SWEPCO, Arkansas Electric want extra time in Flint Creek case

Saying there is some new information to offer, Southwestern Electric Power (SWEPCO), Arkansas Electric Cooperative (AECC) and the Arkansas Attorney General asked the Arkansas Public Service Commission to reopen the docket for the Flint Creek SO2 scrubber project.

Proceedings in this docket concluded with the filing of written closing arguments by all parties on Nov. 16, with the commission yet to make a decision. SWEPCO and AECC, co-owners of the coal-fired Flint Creek plant, said that in response to issues raised during the Oct. 9 hearing and in the post-hearing closing statements filed on Nov. 16, their senior management have had extensive discussions about the alternatives to providing the generation output of the Flint Creek plant if the commission denies the pending petition for a declaratory order finding that the installation of environmental controls at the plant is in the public interest. As a result of these discussions, management of SWEPCO and AECC have identified additional issues and new information that they feel need to be presented to the commission for its consideration.

The procedure proposed by SWEPCO and AECC will afford all of the parties to the proceeding the opportunity to thoroughly examine the additional information, file responsive testimony, and participate in an additional public hearing, the companies said.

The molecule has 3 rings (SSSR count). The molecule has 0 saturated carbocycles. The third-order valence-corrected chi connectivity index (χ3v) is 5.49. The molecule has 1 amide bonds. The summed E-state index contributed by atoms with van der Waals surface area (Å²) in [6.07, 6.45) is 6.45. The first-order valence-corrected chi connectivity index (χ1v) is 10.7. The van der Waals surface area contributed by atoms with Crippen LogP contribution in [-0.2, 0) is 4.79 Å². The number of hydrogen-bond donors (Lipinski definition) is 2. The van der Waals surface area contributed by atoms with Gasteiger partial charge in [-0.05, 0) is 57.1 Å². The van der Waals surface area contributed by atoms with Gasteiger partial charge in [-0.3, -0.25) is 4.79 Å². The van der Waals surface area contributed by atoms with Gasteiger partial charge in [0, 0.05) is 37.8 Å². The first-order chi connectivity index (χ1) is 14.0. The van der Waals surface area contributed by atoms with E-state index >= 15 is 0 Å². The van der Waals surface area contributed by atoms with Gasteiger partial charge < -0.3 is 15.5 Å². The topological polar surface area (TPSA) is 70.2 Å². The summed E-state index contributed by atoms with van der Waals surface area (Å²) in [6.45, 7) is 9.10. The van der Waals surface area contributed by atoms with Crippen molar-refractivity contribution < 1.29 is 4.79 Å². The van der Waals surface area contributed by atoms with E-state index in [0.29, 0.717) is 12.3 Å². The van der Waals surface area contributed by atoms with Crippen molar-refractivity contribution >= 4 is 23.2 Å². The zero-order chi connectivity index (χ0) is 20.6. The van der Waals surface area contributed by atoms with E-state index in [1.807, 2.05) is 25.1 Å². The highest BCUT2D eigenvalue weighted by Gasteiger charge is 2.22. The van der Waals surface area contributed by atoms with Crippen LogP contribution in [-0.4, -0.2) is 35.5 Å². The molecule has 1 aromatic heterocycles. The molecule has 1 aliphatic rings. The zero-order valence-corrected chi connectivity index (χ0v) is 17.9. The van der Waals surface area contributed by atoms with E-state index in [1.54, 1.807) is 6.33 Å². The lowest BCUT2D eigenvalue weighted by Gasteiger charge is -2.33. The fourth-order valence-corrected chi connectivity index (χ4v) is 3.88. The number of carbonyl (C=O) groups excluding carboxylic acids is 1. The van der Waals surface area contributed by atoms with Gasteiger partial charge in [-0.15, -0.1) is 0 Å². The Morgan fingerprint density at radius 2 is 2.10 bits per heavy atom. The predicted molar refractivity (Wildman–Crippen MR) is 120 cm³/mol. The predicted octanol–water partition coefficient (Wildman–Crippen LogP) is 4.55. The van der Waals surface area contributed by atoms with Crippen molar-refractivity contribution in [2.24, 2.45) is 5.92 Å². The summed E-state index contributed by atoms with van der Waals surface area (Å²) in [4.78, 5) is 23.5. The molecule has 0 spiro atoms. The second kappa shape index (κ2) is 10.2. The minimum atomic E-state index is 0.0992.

“SWEPCO and AECC recognize that this request is unusual and not commonplace,” they added. “However, the additional issues raised during and after the hearing warrant the presentation of additional information which should assist the Commission by providing a more comprehensive record upon which to base its decision.”

SWEPCO and AECC said they have held discussions with business leaders in Northwest Arkansas and with Southwest Power Pool (SPP) officials. If this motion is granted, SWEPCO and AECC anticipate that Northwest Arkansas business leaders will provide direct testimony in support of SWEPCO and AECC. In addition, SWEPCO and AECC have requested that a representative of SPP file direct testimony offering its independent view of the potential impact on the integrity of the SPP transmission system if Flint Creek is retired prior to replacement generating capacity or additional transmission lines in Northwest Arkansas being operational.

SWEPCO and AECC said they will address why the additional information provides support for the recommendation to find that retrofit of the plant is in the public interest. The initial application and supporting testimony focused on the economic analyses showing that the retrofit of the plant is the least cost option. The additional testimony will not address those issues, but will present additional information responsive to the issues raised during and after the hearing.

New evidence to include transmission system impacts

It is anticipated that the testimony provided by SPP would address:

  • the need to construct additional transmission lines in Northwest Arkansas to maintain system reliability if the plant is retired, and the timeline for such construction;
  • the need to develop emergency operations plans to curtail load under certain conditions until such time as additional transmission lines are constructed;